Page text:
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There's Rain and Then There's Polish Rain.

July began briskly with some of our pilots deployed to Stockholm and Hamburg to cover continuing rounds of the ITU World Triathlon Championships. However tight, narrow courses further compromised by seemingly strategically placed manhole covers on apexes required high levels of vigilance - particularly with the impending Olympic Games in Rio next month.

Elsewhere, there was a new event on the calendar for pilot Graeme Holmes: the Tour de Pologne - a seven day stage race taking in the best of the Polish countryside. In total three TV crews flew in to provide two hours of live coverage every day. The scale of the event was enormous, the field huge (192 riders) and the amount of support and size of staging was on a level to match only that of the Tour de France.

All ran perfectly until Stage 5 - the first of two dramatic mountain stages in the Zakopane area of Poland. The rain started the night before the stage in torrential proportions and was unabated come the start of the race the next day. The RST motorcycle gear has been beyond reproach since we began using it on the Tour de Yorkshire back in May. However a combination of open face helmets and low necks had water literally running off the helmet, down our necks and into the jacket, pants and boots!

Cold too at only 9 degrees. But that was only half the story. Moto one was shooting a three man break away down a particularly narrow and dangerous descent. One of the three riders lost traction and spilled off at around 70 km/h. He slid for some 40 metres or so before coming to rest in a driveway. Naturally we shot it before chasing back after the two remaining leaders. Sometime later he caught back up. Despite the long slide there wasn't a scratch on him and even his shorts were still intact. In driver training and racing schools, they use low friction surfaces to improve reaction times. This wasn't a low friction surface; it was a waterslide!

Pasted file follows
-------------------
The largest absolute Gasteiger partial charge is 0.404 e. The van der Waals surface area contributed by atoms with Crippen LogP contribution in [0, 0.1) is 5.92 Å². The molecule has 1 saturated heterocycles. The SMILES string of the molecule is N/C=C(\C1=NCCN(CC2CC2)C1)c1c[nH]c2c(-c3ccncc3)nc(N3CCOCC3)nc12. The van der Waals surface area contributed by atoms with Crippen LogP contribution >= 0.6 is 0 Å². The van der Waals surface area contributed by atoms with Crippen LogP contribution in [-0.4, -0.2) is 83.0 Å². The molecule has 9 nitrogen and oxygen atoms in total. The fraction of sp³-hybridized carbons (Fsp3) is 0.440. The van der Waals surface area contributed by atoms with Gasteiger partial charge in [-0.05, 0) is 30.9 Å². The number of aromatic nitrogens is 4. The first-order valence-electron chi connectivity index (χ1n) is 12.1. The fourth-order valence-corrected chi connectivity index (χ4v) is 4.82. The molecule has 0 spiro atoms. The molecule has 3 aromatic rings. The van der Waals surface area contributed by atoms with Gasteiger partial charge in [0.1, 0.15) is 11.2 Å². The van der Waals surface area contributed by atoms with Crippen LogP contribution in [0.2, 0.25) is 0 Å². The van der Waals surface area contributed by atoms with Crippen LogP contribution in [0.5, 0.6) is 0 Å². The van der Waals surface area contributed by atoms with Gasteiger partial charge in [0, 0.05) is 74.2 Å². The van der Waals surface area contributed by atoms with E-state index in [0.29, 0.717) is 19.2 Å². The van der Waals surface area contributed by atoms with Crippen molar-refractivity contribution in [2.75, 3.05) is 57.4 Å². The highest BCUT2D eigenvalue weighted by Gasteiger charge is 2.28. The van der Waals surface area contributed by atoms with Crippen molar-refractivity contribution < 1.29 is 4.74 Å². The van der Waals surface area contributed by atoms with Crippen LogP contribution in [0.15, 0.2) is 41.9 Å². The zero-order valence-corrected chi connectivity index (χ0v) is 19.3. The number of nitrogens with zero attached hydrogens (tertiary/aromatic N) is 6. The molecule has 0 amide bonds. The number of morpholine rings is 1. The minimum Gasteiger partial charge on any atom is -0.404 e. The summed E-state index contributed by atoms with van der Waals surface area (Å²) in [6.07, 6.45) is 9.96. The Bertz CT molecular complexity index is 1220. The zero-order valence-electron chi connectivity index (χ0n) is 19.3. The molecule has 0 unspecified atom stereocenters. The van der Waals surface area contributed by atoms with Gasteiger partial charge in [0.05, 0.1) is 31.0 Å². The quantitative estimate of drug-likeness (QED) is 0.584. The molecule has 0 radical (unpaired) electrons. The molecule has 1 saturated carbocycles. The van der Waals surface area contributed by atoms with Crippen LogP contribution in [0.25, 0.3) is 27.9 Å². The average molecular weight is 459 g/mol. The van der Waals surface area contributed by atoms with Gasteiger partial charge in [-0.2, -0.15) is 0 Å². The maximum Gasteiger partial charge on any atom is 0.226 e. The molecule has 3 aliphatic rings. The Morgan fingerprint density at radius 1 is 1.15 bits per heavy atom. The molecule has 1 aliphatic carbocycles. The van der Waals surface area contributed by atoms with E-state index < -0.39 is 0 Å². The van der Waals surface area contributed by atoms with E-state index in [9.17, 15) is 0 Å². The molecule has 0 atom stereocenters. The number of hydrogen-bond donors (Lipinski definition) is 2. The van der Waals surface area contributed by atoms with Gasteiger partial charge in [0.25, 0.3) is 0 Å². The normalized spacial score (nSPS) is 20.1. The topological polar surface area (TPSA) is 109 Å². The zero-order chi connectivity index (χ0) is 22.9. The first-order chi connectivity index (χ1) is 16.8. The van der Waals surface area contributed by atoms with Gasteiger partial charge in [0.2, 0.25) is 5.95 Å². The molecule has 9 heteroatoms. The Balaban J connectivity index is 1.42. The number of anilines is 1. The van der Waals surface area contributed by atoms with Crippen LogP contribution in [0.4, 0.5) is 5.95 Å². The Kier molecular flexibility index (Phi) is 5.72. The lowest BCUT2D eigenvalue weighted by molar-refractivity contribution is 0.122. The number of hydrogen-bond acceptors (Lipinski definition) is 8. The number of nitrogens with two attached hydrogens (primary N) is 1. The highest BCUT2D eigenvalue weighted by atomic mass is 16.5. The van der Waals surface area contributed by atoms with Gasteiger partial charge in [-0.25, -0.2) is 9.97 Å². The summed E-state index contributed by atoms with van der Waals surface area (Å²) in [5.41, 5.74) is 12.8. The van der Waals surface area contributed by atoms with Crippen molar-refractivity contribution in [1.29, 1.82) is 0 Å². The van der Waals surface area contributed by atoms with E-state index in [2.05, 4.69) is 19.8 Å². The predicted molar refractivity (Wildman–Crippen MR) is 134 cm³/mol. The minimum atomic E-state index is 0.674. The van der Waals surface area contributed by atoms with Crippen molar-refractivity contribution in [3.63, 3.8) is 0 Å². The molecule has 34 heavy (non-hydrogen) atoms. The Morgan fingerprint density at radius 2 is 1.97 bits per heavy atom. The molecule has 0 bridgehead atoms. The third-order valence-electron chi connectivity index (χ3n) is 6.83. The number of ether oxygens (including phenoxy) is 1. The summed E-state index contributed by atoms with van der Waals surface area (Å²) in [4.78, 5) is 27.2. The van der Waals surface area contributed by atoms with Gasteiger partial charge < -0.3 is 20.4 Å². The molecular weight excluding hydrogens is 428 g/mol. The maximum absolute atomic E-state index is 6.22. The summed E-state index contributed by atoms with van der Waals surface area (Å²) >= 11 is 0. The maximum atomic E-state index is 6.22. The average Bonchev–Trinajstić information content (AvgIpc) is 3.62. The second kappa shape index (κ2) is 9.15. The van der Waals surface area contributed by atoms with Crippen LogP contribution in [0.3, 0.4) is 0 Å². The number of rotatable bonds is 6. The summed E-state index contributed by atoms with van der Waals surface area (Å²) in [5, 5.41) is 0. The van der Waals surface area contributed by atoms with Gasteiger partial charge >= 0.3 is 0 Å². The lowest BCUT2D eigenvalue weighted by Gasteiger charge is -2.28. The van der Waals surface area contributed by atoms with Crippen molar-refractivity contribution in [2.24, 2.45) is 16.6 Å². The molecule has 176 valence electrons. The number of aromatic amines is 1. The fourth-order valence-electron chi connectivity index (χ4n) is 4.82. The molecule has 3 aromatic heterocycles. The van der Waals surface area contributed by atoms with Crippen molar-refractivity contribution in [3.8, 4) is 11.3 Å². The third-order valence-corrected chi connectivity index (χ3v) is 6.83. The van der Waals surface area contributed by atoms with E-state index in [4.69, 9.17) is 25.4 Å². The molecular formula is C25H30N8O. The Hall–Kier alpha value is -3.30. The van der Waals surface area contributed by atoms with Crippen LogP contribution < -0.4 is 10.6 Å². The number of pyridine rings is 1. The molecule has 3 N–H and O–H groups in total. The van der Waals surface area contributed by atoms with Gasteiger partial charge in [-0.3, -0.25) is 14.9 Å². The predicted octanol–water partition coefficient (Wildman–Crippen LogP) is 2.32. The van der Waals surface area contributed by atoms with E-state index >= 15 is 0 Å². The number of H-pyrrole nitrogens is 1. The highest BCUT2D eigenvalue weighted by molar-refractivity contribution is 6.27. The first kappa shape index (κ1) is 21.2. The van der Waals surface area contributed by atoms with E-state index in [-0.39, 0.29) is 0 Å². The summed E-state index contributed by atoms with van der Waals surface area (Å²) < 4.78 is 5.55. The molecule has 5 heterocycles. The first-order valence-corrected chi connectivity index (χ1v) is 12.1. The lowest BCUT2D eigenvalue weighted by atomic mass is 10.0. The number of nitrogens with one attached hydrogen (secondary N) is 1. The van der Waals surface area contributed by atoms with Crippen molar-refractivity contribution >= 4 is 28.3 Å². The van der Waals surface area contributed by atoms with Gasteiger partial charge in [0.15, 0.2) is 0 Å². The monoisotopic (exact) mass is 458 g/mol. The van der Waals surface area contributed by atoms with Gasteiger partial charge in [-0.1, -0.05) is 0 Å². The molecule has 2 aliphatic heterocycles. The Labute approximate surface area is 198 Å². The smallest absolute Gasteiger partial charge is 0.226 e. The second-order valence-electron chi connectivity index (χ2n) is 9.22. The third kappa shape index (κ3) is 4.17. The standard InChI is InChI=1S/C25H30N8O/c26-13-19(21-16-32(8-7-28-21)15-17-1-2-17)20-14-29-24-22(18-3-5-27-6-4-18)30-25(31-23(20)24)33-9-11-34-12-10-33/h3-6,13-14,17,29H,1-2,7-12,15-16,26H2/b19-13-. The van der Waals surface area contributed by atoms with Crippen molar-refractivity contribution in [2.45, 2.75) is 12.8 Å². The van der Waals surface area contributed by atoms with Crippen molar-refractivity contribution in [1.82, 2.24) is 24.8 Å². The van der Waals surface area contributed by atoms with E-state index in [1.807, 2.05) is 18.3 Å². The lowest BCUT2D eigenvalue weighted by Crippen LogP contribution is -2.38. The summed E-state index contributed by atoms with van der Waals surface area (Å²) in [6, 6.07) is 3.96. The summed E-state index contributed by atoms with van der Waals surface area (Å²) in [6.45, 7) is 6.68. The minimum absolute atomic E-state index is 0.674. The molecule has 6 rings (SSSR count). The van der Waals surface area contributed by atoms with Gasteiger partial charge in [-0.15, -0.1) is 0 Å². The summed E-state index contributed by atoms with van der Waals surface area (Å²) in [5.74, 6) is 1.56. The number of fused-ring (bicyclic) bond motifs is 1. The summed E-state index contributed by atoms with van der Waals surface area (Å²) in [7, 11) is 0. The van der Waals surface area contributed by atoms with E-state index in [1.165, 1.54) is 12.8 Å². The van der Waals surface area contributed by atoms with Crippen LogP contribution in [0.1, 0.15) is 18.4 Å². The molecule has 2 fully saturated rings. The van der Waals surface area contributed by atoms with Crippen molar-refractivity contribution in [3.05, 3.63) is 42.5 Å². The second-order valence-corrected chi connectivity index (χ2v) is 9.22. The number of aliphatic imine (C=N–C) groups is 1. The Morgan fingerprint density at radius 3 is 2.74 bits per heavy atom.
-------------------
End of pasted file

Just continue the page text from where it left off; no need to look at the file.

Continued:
Stage 6 , and the weather was even worse. So much so that the Race Director called the race off after just 38 km as the route was deemed too dangerous (mattresses strapped to the sides of buildings down one particular decent was obviously not regarded as a sufficient safety precaution)! Despite the volume of the water, its continued persistence and how wet everything got, we didn't have a single frame drop out over the RF for the entire time and everything worked perfectly throughout. For kit testing, who needs expensive laboratories when there's the Polish mountains in Monsoon season!

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